What Every Renter Should Do Before Signing a Lease

For some people, the rental agreement is a source of great anxiety. For others, it is simply a piece of paper they want to sign quickly so they can move into their new home. Rental leases are certainly quite important and should be carefully regarded. This is why it is important for you to properly prepare ahead of time.  I have often told Clients (quoting a much more senior attorney here) that 90% of what I can do for a client is only available PRIOR to the tenant signing the lease  agreement.

Thus, we have outlined six (6) things every renter should do BEFORE they sign on the dotted line.  

*) See An Attorney

No guessing games are being played here — you should contact the Laurent Law Office, P.L. as soon as possible.  This is so important that it merits something more than a number — an asterisk.  Because even if you are patient enough to read the lease, intelligent enough to actually understand it, and aggressive enough to ask your landlord to make appropriate amendments it is always best to discuss with an attorney that is practicing in the field.  One reason is that even if you have done all of the above — you may be completely unaware of a statutory amendment or binding Florida Supreme Court caselaw that may provide an unsuspecting interpretation or hold a certain part of the statute as unenforceable or unconstitutional. Law & Order is only a television show while this is real life — get an attorney and contact the Laurent Law Office at HLaurent@LLOLegal.com and 786.4543.7198.

1) Read EVERY word

Yes, leases are oftentimes incredibly dense and packed with confusing “legalese.” No one would ever confuse a lease with a thrilling New York Times best-seller. Nonetheless, the single most important thing you can do to protect yourself as a renter prior to signing your lease is to read it. Do not skim it, do not skip seemingly unimportant sections or feel pressured by the landlord to hurry through it. Read every word on every page.

2) Understand the lease

There is a big difference between reading and understanding. As we just mentioned, leases are full of legal terms and phrases that you may not understand if you don’t have a background in law. Make sure you understand everything you read. Leases are binding contracts and as such should be taken very seriously. Ask as many questions as you need to fully understand every clause, and you may even want to have a tenant-landlord attorney review the terms of the lease agreement before signing.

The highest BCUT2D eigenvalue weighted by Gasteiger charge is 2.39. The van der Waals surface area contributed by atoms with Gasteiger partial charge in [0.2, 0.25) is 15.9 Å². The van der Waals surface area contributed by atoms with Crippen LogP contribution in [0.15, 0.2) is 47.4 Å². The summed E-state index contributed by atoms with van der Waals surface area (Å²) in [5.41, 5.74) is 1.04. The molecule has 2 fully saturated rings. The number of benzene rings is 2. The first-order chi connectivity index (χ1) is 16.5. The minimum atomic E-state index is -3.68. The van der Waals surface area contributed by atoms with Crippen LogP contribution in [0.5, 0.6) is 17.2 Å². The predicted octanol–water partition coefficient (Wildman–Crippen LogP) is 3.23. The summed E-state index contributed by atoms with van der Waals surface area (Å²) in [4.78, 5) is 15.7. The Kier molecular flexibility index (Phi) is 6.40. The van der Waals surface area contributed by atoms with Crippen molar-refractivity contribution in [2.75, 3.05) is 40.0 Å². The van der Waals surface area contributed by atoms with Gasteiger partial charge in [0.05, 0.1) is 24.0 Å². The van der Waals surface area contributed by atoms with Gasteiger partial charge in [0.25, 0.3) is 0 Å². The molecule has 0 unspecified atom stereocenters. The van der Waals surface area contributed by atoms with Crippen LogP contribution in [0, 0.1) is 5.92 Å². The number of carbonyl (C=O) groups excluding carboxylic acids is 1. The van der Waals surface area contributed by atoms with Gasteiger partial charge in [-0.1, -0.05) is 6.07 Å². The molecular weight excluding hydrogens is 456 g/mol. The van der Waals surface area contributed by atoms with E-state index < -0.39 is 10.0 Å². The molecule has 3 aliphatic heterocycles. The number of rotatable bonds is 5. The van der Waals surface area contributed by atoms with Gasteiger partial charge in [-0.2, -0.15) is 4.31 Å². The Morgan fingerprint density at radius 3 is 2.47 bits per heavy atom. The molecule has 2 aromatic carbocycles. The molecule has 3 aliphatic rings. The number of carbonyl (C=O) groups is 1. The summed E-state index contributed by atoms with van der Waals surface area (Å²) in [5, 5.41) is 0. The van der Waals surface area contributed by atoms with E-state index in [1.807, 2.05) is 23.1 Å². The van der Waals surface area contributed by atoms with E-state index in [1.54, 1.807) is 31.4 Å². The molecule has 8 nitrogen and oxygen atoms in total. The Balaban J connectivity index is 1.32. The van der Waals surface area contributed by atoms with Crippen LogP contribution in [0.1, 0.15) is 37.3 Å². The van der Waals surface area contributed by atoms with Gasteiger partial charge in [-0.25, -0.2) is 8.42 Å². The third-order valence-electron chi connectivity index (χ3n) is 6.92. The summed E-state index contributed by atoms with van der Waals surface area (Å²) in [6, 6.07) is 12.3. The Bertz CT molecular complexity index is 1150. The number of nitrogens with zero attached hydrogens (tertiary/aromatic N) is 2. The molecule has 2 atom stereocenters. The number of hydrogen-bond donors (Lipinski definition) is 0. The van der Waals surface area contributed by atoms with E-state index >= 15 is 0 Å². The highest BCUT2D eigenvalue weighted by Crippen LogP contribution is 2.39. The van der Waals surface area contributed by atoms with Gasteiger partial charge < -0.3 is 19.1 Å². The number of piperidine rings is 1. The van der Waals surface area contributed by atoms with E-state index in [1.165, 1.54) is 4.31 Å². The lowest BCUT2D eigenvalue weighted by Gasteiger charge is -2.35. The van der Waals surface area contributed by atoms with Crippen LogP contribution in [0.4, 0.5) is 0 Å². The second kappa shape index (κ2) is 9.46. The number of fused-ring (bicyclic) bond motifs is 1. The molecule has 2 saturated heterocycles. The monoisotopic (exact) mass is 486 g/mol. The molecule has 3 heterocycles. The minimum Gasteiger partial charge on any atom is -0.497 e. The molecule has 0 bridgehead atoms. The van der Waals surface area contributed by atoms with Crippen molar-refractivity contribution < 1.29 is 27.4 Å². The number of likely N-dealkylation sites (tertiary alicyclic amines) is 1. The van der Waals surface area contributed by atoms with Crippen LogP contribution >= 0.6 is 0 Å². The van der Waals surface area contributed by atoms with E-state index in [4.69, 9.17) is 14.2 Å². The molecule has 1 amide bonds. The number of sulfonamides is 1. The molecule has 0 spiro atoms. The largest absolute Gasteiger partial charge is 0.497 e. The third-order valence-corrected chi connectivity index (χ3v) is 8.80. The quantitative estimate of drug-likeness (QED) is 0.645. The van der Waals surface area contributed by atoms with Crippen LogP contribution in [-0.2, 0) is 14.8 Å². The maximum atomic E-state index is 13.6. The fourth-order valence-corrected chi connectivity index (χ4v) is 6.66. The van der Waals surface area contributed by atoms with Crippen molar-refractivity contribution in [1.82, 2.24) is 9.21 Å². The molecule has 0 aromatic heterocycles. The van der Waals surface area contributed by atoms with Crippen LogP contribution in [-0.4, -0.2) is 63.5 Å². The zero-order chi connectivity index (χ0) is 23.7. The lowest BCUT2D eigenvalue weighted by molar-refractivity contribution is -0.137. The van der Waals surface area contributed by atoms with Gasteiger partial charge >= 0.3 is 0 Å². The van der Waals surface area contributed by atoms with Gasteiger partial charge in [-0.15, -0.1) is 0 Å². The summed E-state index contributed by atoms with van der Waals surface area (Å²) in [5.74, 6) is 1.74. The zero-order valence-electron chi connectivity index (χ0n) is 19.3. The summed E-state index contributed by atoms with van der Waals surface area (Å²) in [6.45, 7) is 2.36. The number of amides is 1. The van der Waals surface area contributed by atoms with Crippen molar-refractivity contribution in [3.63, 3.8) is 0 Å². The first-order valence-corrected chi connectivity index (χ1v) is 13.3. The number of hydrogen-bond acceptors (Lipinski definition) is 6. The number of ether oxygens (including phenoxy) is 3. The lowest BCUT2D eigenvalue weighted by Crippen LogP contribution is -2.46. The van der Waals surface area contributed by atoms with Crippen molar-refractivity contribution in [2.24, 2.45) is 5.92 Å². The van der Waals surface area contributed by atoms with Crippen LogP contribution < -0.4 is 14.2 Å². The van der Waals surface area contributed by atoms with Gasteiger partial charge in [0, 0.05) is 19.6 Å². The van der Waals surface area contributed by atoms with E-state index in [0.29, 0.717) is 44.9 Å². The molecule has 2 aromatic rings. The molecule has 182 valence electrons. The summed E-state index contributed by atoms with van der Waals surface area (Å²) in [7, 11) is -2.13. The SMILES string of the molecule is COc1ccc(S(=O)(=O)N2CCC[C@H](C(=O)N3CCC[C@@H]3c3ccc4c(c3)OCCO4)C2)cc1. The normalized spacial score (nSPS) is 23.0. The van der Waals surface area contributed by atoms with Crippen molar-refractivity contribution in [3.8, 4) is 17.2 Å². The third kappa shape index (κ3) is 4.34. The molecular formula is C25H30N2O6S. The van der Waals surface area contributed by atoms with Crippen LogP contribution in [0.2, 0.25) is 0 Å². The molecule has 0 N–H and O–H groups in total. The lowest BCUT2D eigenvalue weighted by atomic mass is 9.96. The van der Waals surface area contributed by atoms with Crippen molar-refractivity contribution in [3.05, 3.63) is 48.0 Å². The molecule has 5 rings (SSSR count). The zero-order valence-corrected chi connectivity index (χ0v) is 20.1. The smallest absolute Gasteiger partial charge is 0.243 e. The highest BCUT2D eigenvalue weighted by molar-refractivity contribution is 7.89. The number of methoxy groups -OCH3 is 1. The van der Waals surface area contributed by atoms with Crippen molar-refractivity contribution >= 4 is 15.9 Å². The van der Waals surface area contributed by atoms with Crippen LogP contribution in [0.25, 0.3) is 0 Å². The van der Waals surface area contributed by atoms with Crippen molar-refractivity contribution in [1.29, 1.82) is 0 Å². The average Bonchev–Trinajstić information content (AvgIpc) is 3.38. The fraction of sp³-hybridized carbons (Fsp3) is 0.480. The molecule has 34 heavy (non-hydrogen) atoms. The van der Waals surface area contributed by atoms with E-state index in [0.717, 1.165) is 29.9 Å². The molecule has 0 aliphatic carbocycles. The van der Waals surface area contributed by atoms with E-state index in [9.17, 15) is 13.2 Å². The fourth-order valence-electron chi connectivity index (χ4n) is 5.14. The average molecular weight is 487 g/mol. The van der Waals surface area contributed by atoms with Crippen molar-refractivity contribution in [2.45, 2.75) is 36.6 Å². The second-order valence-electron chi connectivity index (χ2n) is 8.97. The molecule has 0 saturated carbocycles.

3) Add to the lease if necessary

To the degree that you can do not accept a verbal promise from a landlord as proof he or she will adhere to what they told you. If you negotiate a special condition such as allowing pets or that the landlord will fix something before you move in, make sure the lease reflects this in writing. If you want to guarantee that your expectations about the property will be fulfilled, they must be in writing within the lease.

4) Walk the property

If you can help it, never sign a lease for a property sight you have not independently personally and physically (not virtual) visited. You need to thoroughly examine the rental unit inside and out and check closely for damage or other issues. Photos and videos do not necessarily reflect the present condition of the property, so you need to have an in-person walkthrough before committing to signing a lease agreement

5) Research the neighborhood/commute

Not only should you closely examine the rental property, but also the surrounding neighborhood. Do your research and make sure the neighborhood is one you truly want to live in, as you will likely not be able to change your mind after signing the lease and moving in. Another factor to consider is your commute to work or other places of import. Time the drive from the potential rental unit to your place of business at rush hour and at other times. Once again, you don’t want to discover that your commute will be unbearable after you’ve already signed the lease.

6) Research the landlord

Whether you are looking to rent from an individual landlord or a property management company, conduct significant research on the internet to see if anything seems fishy. Look for online reviews or public court records that could indicate the landlord has had issues in the past with tenants. If possible, it is very important that you sign a lease with a reputable and trustworthy landlord.

If you are a renter looking to sign a lease on a property, and you have questions or need assistance, please contact the Laurent Law Office today and learn how we can help.

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Written by LaurentLawOffice

LaurentLawOffice

Laurent Law Offices, P.L. is committed to helping renters and landlords alike to achieve a fair and reasonable resolution to any dispute. Attorney Hegel Laurent has been a tenant for the vast majority of his life and he understands the intricacies of Landlord-Tenant law codified in Chapter 83 of the Florida Statutes. He received his J.D. from the prestigious University of Pennsylvania Law School and he is passionate about representing both those who rent property or those who own rental property.

The information you obtain at this site is not, nor is it intended to be, legal advice. You should consult an attorney for advice regarding your individual situation. We invite you to contact us and welcome your calls, letters and electronic mail.Click here for full disclaimer